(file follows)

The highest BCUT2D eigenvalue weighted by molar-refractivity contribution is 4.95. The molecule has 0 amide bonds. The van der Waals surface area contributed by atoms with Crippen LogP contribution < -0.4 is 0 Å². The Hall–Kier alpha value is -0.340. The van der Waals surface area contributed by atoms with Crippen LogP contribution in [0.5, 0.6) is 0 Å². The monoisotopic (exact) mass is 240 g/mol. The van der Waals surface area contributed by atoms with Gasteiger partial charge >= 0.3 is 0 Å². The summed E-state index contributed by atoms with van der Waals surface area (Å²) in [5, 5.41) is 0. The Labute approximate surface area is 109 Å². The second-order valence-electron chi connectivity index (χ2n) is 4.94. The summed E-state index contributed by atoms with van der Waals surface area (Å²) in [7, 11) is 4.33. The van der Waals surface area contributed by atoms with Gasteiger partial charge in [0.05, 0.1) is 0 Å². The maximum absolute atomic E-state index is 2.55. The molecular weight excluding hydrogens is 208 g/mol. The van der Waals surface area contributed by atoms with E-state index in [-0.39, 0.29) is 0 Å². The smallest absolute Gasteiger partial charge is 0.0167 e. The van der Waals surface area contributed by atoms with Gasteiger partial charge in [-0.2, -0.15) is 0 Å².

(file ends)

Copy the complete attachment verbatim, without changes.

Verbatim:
The highest BCUT2D eigenvalue weighted by molar-refractivity contribution is 4.95. The molecule has 0 amide bonds. The van der Waals surface area contributed by atoms with Crippen LogP contribution < -0.4 is 0 Å². The Hall–Kier alpha value is -0.340. The van der Waals surface area contributed by atoms with Crippen LogP contribution in [0.5, 0.6) is 0 Å². The monoisotopic (exact) mass is 240 g/mol. The van der Waals surface area contributed by atoms with Gasteiger partial charge >= 0.3 is 0 Å². The summed E-state index contributed by atoms with van der Waals surface area (Å²) in [5, 5.41) is 0. The Labute approximate surface area is 109 Å². The second-order valence-electron chi connectivity index (χ2n) is 4.94. The summed E-state index contributed by atoms with van der Waals surface area (Å²) in [7, 11) is 4.33. The van der Waals surface area contributed by atoms with Gasteiger partial charge in [0.05, 0.1) is 0 Å². The maximum absolute atomic E-state index is 2.55. The molecular weight excluding hydrogens is 208 g/mol. The van der Waals surface area contributed by atoms with E-state index in [-0.39, 0.29) is 0 Å². The smallest absolute Gasteiger partial charge is 0.0167 e. The van der Waals surface area contributed by atoms with Gasteiger partial charge in [-0.2, -0.15) is 0 Å².